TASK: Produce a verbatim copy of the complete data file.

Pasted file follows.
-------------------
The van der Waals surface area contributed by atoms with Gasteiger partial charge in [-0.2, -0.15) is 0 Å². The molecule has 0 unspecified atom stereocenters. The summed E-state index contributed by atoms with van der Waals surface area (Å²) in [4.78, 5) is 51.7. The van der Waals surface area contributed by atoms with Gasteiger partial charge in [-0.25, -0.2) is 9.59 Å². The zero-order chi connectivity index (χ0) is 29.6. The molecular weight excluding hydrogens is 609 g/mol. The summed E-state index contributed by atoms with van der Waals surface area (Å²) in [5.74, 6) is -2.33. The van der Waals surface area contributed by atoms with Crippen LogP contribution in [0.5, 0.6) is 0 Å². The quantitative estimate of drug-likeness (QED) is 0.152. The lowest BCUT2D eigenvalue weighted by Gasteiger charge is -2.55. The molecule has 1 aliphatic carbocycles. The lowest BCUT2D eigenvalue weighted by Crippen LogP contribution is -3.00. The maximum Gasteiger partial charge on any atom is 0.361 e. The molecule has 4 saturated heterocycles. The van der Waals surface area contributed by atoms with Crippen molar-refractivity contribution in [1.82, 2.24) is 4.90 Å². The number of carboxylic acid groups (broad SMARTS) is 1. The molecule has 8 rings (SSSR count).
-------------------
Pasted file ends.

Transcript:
The van der Waals surface area contributed by atoms with Gasteiger partial charge in [-0.2, -0.15) is 0 Å². The molecule has 0 unspecified atom stereocenters. The summed E-state index contributed by atoms with van der Waals surface area (Å²) in [4.78, 5) is 51.7. The van der Waals surface area contributed by atoms with Gasteiger partial charge in [-0.25, -0.2) is 9.59 Å². The zero-order chi connectivity index (χ0) is 29.6. The molecular weight excluding hydrogens is 609 g/mol. The summed E-state index contributed by atoms with van der Waals surface area (Å²) in [5.74, 6) is -2.33. The van der Waals surface area contributed by atoms with Crippen LogP contribution in [0.5, 0.6) is 0 Å². The quantitative estimate of drug-likeness (QED) is 0.152. The lowest BCUT2D eigenvalue weighted by Gasteiger charge is -2.55. The molecule has 1 aliphatic carbocycles. The lowest BCUT2D eigenvalue weighted by Crippen LogP contribution is -3.00. The maximum Gasteiger partial charge on any atom is 0.361 e. The molecule has 4 saturated heterocycles. The van der Waals surface area contributed by atoms with Crippen molar-refractivity contribution in [1.82, 2.24) is 4.90 Å². The number of carboxylic acid groups (broad SMARTS) is 1. The molecule has 8 rings (SSSR count).